The Future Is Here
We may earn a commission from links on this page

Could Antimatter Be the Portal Into the Dark Universe?

We may earn a commission from links on this page.
BASE at CERN with spokesperson Stefan Ulmer.
BASE at CERN with spokesperson Stefan Ulmer.
Photo: CERN

A new paper asks: What if antimatter is the portal into the dark universe?

Measurements of the universe reveal that most of its mass appears to be “dark matter,” invisible stuff that interacts with regular matter via the laws of gravity but hasn’t been directly detected, despite major efforts to find it. Scientists are hunting dark matter from various fronts. One team is looking for a popular candidate, the axion, based on the way it interacts with a kind of matter called antimatter.

Axions are perhaps the second most popular dark matter candidate after a class of particles called WIMPs, or Weakly Interactive Massive Particles, which also haven’t been discovered. Axions are incredibly low-mass hypothetical particles that scientists originally proposed to solve a particle physics mystery called the strong-CP problem, but scientists later realized these particles could explain the extra mass in the universe.


Meanwhile, antimatter is kind of like matter’s evil twin; every subatomic particle has a corresponding antiparticle, a mirror image with the same mass but opposite electric charge. Antimatter isn’t particularly rare and is produced in typical atomic decay processes that occur here on Earth, but there’s a lot less antimatter than matter in the universe, and physicists aren’t quite sure why.

Scientists generally assume that dark matter would interact with matter and antimatter in the same way, Christian Smorra, first author of the paper and a researcher at RIKEN in Japan, told Gizmodo in an email. But “this assumption has however never been experimentally tested up to now, since dark matter searches in atomic physics used only matter probes,” not antimatter probes. Maybe antimatter interacts with dark matter in a way that regular matter doesn’t.


The researchers working at institutions in Japan, Germany, Switzerland, and the United States took data using the Baryon-Antibaryon Symmetry Experiment (BASE) at CERN in Switzerland. CERN’s antiproton decelerator produces and slows protons’ antimatter counterparts, called antiprotons, and BASE traps them in an extreme vacuum. The team made three months’ worth of precision measurements of these antiprotons back in 2017, looking at the way they acted in a magnetic field. Now, scientists reexamined that data, hunting for changes to the antiprotons’ spin precession. Particles have an innate spin that makes them sort of like a quantum version of a spinning top. Interaction with axions, the theorized dark matter particle, might change the way they rotate round their spin axis, the way a top wobbles before it falls over.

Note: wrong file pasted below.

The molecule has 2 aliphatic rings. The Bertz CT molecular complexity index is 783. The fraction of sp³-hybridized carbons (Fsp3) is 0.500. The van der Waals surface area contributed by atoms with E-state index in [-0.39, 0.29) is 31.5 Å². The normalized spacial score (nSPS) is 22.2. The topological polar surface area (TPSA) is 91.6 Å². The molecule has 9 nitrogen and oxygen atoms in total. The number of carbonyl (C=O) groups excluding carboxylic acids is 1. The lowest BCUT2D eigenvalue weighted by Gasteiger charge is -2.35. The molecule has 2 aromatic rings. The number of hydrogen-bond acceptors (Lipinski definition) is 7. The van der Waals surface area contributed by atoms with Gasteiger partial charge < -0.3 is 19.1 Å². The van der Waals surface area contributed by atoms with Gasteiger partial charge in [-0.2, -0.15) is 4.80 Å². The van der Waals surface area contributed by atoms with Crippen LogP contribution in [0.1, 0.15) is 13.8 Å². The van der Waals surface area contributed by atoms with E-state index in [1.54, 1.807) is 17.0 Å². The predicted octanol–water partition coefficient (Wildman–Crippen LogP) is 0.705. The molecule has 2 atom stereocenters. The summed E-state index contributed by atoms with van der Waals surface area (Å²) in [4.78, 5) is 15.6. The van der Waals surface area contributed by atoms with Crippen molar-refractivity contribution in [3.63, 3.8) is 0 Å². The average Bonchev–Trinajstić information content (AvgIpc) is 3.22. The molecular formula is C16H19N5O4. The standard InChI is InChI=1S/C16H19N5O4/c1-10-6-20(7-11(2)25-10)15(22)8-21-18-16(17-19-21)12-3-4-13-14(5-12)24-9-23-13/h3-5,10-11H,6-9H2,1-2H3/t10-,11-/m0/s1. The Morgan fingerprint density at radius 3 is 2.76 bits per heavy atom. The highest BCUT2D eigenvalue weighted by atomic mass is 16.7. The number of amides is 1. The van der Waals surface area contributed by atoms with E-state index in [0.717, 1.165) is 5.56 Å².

This search strategy comes with an added benefit: If dark matter interacts differently with antimatter than it does with regular matter, this might help explain why there’s so much more matter than antimatter in the universe.

As has always been the case in dark matter searches, the researchers didn’t find evidence of axions, according to the paper published in Nature. But in this era of physics where the obvious things have already been discovered, scientists must spend a lot of time ruling out what properties dark matter doesn’t have, hoping that eventually a discovery emerges from all of the null results.

It’s an important hunt. “I’m glad someone is paying attention to axion couplings besides axion-photon couplings,” that is, hunting for axions that interact with particles we do know about aside from light particles, Chanda Prescod-Weinstein, an assistant professor of physics who studies axions at the University of New Hampshire, told Gizmodo in an email.


Despite yet another null result, the search isn’t over. “Future work should aim to further constrain the axion–antiproton coupling and to look for evidence of interactions between axion dark matter and other forms of antimatter, such as positrons (the antiparticles of electrons),” Gianpaolo Carosi, physicist at Lawrence Livermore National Laboratory, wrote in a Nature commentary.

Next, the team will improve their measurement’s sensitivity, Smorra told Gizmodo. All we know about axions is that they’re very light—but there’s a whole range of just how light they might be, if they existed. The search for dark matter continues.